I'm most of the way through a re-read of Theodore Dreiser's An American Tragedy (see earlier post) and have to say that it benefits from the better format of the Library of America edition -- good font, good layout and spacing, restful shade of paper... a much less arduous read than the copy I read earlier, underlining for me how much those physical factors can affect my response to a book.
Dreiser's style hasn't changed, objectively, yet I like it better. This is partly a case of getting used to it, too -- the typos or possibly misspelled words (even in this better edition), the odd word-choice on occasion -- and the incessant use of "And... And" with present participles -- are sometimes beyond belief.
The critic Lee Clark Mitchell, back in 1985, actually saw that last stylistic feature as a positive, or at least as belonging in a pattern of repetition counted as part of Dreiser's art:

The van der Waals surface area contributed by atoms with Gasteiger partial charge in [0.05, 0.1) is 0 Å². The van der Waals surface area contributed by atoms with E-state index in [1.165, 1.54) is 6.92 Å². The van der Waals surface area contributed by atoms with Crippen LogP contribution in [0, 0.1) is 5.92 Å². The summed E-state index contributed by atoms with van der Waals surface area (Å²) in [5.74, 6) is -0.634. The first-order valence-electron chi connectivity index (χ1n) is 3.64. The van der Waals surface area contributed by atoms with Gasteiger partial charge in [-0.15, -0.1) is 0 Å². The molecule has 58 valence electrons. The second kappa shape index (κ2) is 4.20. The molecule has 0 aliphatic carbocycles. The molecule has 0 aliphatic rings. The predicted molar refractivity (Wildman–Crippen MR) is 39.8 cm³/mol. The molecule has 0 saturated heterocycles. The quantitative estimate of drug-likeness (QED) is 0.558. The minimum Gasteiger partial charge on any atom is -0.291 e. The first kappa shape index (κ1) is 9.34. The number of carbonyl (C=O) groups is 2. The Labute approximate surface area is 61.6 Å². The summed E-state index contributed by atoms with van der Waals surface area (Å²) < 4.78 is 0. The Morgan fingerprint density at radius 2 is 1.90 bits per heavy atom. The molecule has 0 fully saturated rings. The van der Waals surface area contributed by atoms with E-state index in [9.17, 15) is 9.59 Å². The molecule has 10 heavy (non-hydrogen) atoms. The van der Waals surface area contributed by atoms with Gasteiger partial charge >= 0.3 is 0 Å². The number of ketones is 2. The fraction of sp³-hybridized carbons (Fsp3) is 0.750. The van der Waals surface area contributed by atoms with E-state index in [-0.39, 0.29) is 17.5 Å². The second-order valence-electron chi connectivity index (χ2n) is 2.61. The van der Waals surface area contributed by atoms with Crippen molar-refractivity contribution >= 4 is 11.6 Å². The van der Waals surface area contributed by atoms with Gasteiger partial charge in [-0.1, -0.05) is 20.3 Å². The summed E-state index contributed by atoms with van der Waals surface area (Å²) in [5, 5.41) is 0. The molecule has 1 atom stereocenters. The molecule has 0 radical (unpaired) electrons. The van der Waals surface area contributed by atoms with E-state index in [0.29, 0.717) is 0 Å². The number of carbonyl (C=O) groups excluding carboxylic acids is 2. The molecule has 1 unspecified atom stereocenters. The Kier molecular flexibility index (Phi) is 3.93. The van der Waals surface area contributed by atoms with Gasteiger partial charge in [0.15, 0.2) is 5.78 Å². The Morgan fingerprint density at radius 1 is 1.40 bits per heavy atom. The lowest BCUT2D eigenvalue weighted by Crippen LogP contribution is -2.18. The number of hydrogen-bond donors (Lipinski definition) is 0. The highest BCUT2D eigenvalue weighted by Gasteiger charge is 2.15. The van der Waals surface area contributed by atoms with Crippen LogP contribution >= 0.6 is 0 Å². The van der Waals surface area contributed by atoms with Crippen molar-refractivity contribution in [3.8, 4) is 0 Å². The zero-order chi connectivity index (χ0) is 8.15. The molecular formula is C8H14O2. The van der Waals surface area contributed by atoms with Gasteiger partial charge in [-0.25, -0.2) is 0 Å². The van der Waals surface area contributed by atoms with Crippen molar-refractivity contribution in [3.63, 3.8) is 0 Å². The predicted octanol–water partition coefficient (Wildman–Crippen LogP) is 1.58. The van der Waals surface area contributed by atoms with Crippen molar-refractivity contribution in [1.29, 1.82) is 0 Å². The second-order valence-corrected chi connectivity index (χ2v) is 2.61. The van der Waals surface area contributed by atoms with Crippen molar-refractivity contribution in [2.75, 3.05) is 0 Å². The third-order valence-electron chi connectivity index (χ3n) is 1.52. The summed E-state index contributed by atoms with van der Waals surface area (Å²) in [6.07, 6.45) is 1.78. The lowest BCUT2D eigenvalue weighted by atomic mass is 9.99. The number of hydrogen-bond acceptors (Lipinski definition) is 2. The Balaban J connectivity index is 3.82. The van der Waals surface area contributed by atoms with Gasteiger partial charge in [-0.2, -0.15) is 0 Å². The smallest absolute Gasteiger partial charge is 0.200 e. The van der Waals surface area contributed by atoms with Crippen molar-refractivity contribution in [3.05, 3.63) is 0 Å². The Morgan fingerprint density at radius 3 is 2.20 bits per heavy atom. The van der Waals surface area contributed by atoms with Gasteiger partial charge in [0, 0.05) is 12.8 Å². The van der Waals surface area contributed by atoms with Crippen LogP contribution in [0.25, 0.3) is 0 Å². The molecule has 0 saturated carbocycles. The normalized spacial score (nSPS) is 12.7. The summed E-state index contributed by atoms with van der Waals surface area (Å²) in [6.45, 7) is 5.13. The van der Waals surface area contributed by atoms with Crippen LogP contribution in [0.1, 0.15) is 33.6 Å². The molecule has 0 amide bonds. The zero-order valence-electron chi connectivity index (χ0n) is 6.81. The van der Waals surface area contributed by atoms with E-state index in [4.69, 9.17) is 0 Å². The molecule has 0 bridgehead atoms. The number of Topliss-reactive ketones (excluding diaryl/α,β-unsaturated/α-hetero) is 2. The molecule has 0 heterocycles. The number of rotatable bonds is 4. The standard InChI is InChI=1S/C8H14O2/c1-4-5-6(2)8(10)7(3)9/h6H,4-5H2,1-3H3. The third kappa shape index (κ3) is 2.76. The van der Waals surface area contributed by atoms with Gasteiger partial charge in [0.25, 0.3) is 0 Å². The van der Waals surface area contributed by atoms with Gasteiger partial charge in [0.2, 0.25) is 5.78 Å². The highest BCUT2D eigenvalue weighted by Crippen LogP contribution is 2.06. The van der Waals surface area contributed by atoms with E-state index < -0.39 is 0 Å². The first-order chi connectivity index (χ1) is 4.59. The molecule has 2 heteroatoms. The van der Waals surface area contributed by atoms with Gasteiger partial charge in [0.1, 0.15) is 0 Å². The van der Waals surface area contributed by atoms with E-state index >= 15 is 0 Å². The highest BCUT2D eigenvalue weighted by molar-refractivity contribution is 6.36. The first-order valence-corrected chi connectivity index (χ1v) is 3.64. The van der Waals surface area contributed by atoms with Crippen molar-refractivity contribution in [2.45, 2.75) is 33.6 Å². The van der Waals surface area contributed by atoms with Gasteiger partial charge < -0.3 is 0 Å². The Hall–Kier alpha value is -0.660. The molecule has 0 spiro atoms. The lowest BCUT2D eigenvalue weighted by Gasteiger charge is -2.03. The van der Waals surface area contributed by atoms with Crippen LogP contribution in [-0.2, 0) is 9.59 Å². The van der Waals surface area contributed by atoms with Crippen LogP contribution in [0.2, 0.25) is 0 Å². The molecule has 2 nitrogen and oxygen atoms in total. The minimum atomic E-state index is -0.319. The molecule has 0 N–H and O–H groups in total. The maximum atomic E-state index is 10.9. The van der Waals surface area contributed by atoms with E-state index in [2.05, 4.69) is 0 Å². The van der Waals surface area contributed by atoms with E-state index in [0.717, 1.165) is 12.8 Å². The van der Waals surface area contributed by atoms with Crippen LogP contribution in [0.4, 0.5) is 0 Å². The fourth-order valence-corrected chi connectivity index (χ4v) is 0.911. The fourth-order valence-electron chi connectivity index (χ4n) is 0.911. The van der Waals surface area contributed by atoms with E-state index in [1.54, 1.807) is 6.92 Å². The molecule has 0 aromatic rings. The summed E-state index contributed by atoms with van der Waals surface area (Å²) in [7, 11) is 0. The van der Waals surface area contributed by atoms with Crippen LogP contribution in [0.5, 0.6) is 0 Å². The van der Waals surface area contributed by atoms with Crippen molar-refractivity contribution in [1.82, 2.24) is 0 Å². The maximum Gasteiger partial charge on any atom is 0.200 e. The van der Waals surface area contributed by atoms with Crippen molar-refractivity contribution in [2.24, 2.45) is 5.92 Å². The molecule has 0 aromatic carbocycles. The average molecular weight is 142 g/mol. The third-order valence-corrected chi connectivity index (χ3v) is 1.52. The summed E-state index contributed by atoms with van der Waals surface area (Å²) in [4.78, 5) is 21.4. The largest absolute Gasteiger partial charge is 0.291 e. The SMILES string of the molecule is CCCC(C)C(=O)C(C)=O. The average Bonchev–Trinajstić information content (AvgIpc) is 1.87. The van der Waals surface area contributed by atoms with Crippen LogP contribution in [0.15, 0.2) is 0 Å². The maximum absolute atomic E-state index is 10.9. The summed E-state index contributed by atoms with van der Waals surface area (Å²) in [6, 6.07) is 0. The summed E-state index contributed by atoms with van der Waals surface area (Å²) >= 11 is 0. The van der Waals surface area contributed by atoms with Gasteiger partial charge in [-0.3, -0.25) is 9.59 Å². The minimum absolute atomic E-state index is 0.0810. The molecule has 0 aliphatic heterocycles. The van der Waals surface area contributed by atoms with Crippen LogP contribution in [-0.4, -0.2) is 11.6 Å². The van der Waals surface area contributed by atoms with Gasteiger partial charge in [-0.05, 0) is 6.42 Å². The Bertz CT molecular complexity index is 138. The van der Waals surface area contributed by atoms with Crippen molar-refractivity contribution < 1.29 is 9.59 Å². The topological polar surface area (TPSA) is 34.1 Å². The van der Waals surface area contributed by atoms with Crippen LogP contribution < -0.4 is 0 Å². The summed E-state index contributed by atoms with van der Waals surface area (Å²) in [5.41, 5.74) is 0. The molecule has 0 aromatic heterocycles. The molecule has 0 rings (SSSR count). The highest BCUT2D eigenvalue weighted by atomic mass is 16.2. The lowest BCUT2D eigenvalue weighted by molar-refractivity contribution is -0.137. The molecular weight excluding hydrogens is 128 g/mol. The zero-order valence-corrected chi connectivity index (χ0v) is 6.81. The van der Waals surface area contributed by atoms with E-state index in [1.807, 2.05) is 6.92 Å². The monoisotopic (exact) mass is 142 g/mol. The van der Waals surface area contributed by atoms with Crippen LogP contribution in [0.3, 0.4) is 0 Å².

"Just as characters, events and descriptions overlap, so the prose itself divides and doubles, saved from utter fragmentation by participial clauses and frequent conjunctions that link phrases into parallel structure..."
[Novel: A Forum on Fiction, vol. 19, no.1]
In any case, whether intrinsically flawed or following a pattern many of us have failed to recognise and appreciate, Dreiser's style bothers me much less than it did on first reading, and though undeniably a "big book" (934 pages in this edition), it doesn't seem to drag this time around.
Besides, even if you don't like his style, the vision and expansive grasp of the novel have plenty to offer. Alfred Kazin once wrote:
"With his proverbial slovenliness, the barbarisms and incongruities whose notoriety has preceded him into history, the bad grammar, the breathless and painful clutching at words... he has seemed the unique example of a writer who remains great malgré lui. It is by now an established part of our folklore that Theodore Dreiser lacks everything except genius."